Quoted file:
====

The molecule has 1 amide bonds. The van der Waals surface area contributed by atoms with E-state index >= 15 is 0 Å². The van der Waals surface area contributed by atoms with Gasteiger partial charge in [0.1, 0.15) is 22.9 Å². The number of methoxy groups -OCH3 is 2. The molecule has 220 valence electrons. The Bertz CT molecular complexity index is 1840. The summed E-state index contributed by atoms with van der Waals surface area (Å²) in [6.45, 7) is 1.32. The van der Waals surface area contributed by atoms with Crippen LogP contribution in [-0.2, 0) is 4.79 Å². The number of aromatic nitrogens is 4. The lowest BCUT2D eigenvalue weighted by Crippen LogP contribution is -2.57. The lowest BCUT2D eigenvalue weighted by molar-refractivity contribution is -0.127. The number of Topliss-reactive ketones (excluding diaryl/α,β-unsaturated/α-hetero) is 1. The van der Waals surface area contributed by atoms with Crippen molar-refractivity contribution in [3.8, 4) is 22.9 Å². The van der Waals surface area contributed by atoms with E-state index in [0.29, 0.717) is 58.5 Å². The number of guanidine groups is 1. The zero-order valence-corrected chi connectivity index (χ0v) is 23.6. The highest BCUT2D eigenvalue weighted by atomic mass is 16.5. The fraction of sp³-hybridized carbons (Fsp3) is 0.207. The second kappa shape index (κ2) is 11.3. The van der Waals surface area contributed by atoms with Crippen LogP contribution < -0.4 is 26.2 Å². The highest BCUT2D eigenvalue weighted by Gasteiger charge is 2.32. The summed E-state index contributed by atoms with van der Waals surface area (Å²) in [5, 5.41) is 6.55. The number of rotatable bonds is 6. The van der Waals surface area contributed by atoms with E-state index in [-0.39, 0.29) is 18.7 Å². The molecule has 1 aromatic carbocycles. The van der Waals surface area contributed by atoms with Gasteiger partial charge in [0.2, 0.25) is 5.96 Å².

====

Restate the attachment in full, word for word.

The molecule has 1 amide bonds. The van der Waals surface area contributed by atoms with E-state index >= 15 is 0 Å². The van der Waals surface area contributed by atoms with Gasteiger partial charge in [0.1, 0.15) is 22.9 Å². The number of methoxy groups -OCH3 is 2. The molecule has 220 valence electrons. The Bertz CT molecular complexity index is 1840. The summed E-state index contributed by atoms with van der Waals surface area (Å²) in [6.45, 7) is 1.32. The van der Waals surface area contributed by atoms with Crippen LogP contribution in [-0.2, 0) is 4.79 Å². The number of aromatic nitrogens is 4. The lowest BCUT2D eigenvalue weighted by Crippen LogP contribution is -2.57. The lowest BCUT2D eigenvalue weighted by molar-refractivity contribution is -0.127. The number of Topliss-reactive ketones (excluding diaryl/α,β-unsaturated/α-hetero) is 1. The van der Waals surface area contributed by atoms with Crippen molar-refractivity contribution in [3.8, 4) is 22.9 Å². The van der Waals surface area contributed by atoms with E-state index in [0.29, 0.717) is 58.5 Å². The number of guanidine groups is 1. The zero-order valence-corrected chi connectivity index (χ0v) is 23.6. The highest BCUT2D eigenvalue weighted by atomic mass is 16.5. The fraction of sp³-hybridized carbons (Fsp3) is 0.207. The second kappa shape index (κ2) is 11.3. The van der Waals surface area contributed by atoms with Crippen LogP contribution < -0.4 is 26.2 Å². The highest BCUT2D eigenvalue weighted by Gasteiger charge is 2.32. The summed E-state index contributed by atoms with van der Waals surface area (Å²) in [5, 5.41) is 6.55. The number of rotatable bonds is 6. The van der Waals surface area contributed by atoms with E-state index in [-0.39, 0.29) is 18.7 Å². The molecule has 1 aromatic carbocycles. The van der Waals surface area contributed by atoms with Gasteiger partial charge in [0.2, 0.25) is 5.96 Å².